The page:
Talk about a messy eater! Stunning illustration shows a star being devoured by a black hole, with a ring of dust left in its wake – just like the crumbs left on a plate after a meal
- New illustration shows a star being gobbled up by intermediate-mass black hole
- It leaves behind a ring of dust in its wake that looks like crumbs left on a plate
- This shredding of a star produces what astronomers call a ‘tidal disruption event’
- Can outshine combined light of every star in black hole’s host galaxy for months
When it comes to tucking into a hearty meal, it appears black holes can be equally as messy as some toddlers.
That’s because a stunning new illustration shows the moment a star is devoured by a cosmic giant, leaving behind a ring of dust in its wake that looks like crumbs left on a plate.
This shredding of a hapless star produces what astronomers call a ‘tidal disruption event’, which is accompanied by an outburst of radiation that can outshine the combined light of every star in the black hole’s host galaxy for months or even years.
This particular black hole, captured using X-rays emitted by a tidal disruption event known as J2150, is a type that has long eluded observation – an intermediate-mass black hole.
‘The fact that we were able to catch this black hole while it was devouring a star offers a remarkable opportunity to observe what otherwise would be invisible,’ said Ann Zabludoff, a co-author on the paper and professor at the University of Arizona.
‘Not only that, but by analysing the flare we were able to better understand this elusive category of black holes, which may well account for the majority of black holes in the centres of galaxies.’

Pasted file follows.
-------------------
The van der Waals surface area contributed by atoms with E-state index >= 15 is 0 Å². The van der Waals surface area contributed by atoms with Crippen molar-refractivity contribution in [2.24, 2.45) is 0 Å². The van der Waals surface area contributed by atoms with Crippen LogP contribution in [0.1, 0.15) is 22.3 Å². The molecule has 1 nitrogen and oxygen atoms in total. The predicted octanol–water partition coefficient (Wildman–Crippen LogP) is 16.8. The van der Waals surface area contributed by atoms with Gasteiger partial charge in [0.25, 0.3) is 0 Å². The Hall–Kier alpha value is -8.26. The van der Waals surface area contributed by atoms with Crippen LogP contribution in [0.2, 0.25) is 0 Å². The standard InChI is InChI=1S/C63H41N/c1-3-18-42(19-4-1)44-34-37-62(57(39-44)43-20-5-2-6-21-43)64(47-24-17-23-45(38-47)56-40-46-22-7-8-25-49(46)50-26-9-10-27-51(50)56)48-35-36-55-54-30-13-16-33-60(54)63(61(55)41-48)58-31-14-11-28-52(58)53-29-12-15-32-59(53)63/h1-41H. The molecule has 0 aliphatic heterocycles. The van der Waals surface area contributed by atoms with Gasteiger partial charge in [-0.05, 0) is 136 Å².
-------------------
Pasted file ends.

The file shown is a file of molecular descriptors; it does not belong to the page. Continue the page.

Gobbled up: This stunning new illustration shows the moment a star is devoured by a black hole, leaving behind a ring of dust in its wake that looks like crumbs left on a plate
WHAT IS A TIDAL DISRUPTION EVENT?
When a star comes too close to a black hole, the intense gravity of the black hole results in tidal forces that can rip the star apart.
In these events, called tidal disruptions, some of the stellar debris is flung outward at high speeds, while the rest falls toward the black hole.
This causes a distinct X-ray flare that can last for years.
After a star is destroyed by a tidal disruption, the black hole’s strong gravitational forces draw in most of the star’s remains.
Friction heats this debris, generating huge amounts of X-ray radiation.
Following this surge of X-rays, the amount of light decreases as the stellar material falls beyond the black hole’s event horizon – the point beyond which no light or other information can escape.
Gas often falls toward a black hole by spiraling inward and forming a disk.
But the process that creates these disk structures, known as ‘accretion disks’, has remained a mystery.
Researchers have determined that most of the X-rays are produced by material that is extremely close to the black hole.
In fact, the brightest material might actually occupy the smallest possible stable orbit.
By re-analysing the X-ray data used to observe the J2150 flare, and comparing it with sophisticated theoretical models, the authors showed that this flare did indeed originate from an encounter between an unlucky star and an intermediate-mass black hole.
The intermediate black hole in question is of particularly low mass – for a black hole, that is – weighing in at roughly 10,000 times the mass of the sun.
According to Sixiang Wen, a postdoctoral research associate at the University of Arizona Steward Observatory, the team was able to classify it as an intermediate black hole after measuring its mass and spin.
Dozens of tidal disruption events have been seen in the centres of large galaxies hosting supermassive black holes, and a handful have also been observed in the centres of small galaxies that might contain intermediate black holes.
However, past data has never been detailed enough to prove that an individual tidal disruption flare was powered by an intermediate black hole.
‘Thanks to modern astronomical observations, we know that the centres of almost all galaxies that are similar to or larger in size than our Milky Way host central supermassive black holes,’ said study co-author Nicholas Stone, a senior lecturer at Hebrew University in Jerusalem.